Philadelphia Eagle Helmet History
Image credits above –

The Dallas Cowboys
The Dallas Cowboys were the second NFL franchise in the Dallas/Fort Worth area. The first, the Dallas Texans of 1952, did not last the season at the Cotton Bowl, and the NFL had to take over the team, which was made defunct following the 1952 season.. That was the last defunct NFL franchise {List of defunct NFL franchises (}. The Dallas Cowboys began in 1960, the 13th NFL team. They debuted their metallic silver blue helmets in 1963. They won their first Super Bowl title in their 10th season (1969 season). The Cowboys have won 5 Super Bowl titles (second-most). They played at the Cotton Bowl from 1960 to 1971; in Irving, TX [a western suburb of Dallas], at Texas Stadium, from 1972 to 2008; and in Arlington, TX [20 mi. west of Dallas], at Cowboys Stadium, since 2009.

Dallas Cowboys: 5 Super Bowl titles, (1971, 1977, 1992, 1993, 1995).
The Cowboys are 5-3 in Super Bowl appearances [lost to Baltimore Colts n 1970 season, lost to Steelers in 1975 season, and lost to Steelers again in 1978 season].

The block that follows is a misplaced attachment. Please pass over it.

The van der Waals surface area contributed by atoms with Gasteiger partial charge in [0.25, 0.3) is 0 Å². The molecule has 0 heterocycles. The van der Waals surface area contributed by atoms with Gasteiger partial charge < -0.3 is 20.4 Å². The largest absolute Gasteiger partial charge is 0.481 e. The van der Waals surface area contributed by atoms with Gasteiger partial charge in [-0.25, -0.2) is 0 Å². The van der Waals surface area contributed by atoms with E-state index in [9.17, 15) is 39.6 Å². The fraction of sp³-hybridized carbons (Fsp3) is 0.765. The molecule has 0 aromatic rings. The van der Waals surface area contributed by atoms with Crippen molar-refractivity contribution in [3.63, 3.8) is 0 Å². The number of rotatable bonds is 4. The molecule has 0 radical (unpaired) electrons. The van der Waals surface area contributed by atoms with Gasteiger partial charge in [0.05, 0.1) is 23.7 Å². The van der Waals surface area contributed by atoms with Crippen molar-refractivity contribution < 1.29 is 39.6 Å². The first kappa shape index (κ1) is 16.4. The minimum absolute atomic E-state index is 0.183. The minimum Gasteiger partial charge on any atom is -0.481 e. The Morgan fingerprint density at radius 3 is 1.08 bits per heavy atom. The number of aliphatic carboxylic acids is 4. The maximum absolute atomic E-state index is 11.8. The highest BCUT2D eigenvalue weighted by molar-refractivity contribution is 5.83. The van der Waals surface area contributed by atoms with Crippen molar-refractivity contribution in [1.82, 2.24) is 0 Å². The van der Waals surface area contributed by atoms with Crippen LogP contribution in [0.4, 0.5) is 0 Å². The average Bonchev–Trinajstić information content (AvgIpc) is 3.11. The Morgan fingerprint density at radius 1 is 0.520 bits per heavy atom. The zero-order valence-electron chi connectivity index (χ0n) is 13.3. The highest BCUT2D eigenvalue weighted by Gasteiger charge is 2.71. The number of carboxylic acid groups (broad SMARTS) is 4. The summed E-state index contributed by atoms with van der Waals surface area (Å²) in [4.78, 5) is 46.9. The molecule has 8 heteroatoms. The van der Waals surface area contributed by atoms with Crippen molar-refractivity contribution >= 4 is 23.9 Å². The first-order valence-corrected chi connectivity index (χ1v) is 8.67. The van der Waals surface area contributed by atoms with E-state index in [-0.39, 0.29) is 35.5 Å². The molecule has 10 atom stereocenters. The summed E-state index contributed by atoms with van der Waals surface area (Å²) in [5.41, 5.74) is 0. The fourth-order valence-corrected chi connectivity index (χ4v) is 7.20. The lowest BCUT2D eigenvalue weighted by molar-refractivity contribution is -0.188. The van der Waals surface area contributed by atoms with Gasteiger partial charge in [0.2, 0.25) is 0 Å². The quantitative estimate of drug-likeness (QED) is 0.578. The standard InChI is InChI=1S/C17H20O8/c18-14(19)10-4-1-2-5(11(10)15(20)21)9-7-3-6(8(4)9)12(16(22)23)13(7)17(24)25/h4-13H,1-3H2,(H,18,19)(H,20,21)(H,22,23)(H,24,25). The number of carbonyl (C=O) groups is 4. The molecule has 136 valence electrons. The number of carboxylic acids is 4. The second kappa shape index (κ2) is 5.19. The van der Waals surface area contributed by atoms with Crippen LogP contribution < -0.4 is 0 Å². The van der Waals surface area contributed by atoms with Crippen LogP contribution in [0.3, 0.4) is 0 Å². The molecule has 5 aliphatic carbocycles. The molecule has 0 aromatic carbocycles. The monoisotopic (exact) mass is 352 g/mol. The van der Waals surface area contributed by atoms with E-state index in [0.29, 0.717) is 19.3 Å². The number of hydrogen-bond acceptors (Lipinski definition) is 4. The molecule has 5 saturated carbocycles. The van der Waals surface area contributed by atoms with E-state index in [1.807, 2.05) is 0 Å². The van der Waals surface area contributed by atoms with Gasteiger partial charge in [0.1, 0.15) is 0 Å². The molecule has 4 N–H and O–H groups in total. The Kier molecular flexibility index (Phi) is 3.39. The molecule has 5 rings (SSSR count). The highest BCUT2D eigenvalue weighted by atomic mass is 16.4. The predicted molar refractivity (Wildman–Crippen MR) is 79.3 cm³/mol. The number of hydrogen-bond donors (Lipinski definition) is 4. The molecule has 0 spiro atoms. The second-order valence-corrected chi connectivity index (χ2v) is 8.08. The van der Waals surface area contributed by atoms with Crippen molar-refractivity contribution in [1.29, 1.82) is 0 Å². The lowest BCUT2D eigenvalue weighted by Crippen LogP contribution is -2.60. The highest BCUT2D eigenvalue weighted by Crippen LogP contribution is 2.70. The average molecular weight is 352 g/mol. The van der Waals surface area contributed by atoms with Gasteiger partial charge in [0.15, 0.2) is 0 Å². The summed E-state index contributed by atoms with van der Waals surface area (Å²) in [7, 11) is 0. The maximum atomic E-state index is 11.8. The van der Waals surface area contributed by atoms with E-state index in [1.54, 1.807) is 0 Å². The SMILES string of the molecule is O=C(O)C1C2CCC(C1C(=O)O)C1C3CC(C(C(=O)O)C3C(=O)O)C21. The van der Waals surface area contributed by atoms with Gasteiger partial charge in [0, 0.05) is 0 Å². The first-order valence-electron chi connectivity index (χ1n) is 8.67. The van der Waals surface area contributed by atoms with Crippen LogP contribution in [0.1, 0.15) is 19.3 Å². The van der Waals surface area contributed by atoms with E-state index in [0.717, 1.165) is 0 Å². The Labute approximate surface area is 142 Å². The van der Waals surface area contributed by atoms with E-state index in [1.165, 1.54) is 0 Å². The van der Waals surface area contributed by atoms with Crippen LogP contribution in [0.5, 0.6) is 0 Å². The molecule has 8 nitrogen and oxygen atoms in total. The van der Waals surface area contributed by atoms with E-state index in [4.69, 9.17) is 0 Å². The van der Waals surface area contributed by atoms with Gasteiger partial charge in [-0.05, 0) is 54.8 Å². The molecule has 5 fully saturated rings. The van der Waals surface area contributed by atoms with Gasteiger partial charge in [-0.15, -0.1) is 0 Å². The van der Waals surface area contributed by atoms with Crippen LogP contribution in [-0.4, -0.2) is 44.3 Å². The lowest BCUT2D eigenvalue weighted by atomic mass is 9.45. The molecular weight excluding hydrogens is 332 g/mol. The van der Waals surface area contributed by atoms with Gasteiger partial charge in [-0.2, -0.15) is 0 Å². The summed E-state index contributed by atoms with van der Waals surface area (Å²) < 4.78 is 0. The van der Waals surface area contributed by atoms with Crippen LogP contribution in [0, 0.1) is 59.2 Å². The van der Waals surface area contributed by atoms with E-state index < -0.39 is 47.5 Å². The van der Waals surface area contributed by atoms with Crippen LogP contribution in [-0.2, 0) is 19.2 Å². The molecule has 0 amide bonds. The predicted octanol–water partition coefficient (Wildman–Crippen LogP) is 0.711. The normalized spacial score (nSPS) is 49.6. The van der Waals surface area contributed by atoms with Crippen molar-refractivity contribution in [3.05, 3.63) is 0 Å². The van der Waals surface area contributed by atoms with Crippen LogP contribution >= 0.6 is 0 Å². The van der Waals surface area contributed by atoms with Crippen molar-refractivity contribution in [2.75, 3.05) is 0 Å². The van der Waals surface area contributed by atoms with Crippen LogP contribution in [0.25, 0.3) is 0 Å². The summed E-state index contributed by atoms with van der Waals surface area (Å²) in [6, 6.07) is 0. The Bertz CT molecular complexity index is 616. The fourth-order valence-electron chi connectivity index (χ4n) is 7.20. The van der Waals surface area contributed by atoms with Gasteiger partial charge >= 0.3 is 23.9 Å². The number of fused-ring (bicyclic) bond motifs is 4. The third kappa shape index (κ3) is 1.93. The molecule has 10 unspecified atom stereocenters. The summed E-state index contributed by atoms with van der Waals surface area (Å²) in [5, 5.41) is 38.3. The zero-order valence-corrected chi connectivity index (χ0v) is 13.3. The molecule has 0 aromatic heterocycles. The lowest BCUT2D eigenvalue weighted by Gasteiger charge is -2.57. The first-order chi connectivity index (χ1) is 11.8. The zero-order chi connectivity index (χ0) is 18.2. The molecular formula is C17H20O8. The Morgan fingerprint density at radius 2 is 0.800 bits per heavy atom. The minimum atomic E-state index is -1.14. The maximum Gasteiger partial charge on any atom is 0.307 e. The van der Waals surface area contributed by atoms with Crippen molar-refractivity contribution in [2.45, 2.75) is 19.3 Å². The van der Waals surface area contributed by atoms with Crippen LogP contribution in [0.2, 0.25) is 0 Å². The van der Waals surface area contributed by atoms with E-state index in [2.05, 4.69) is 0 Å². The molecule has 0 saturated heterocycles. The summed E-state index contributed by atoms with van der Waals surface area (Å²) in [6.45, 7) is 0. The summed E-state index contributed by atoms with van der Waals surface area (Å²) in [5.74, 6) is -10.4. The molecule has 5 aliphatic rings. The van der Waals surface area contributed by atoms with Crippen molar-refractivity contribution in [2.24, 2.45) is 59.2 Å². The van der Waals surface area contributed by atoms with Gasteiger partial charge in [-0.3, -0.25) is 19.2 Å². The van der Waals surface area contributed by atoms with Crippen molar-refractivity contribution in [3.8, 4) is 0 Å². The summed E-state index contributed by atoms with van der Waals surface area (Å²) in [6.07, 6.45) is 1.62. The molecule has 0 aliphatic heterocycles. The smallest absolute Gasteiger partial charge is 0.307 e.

Thanks to whoever put a link to my map of NFL, 1920-1960/Giants, Lions, Redskins at the New York Giants’ Wikipedia page, at ‘Logos and uniforms of the New York Giants/Uniforms‘ [ Giants, Redskins old helmets ].
From that same series 4 years ago, here is the Eagles and Steelers version.

Thanks to , aka Helmets, Helmets, Helmets site. At that site I got most of the helmet illustrations for the maps in this series. There are two problems with this set of helmet illustrations at the HelmetsX3 site – the metallic helmets are shown too dark, and the site hasn’t been updated since 2009 or so. So all the helmet illustrations in this series are from the HelmetsX3 site except for the helmet illustrations of all the silver or gold (or pewter) helmeted teams – Carolina, Dallas, Detroit, Oakland, New England, New Orleans, San Francisco, and Tampa Bay; as well as new Buffalo, recently new Arizona, recently new Indy, and also Tennessee helmet illustrations, all of which I found at each team’s page at… ‘National Football League‘.
Thanks to, for the photo of the Vince Lombardi Trophy.
Thanks to the contributors to the pages at, ‘NFC East‘.

Special thanks to Tim Brulia, Bill Schaefer and Rob Holecko of The Gridiron Uniform Database, for giving the permission to use the football uniforms illustrations at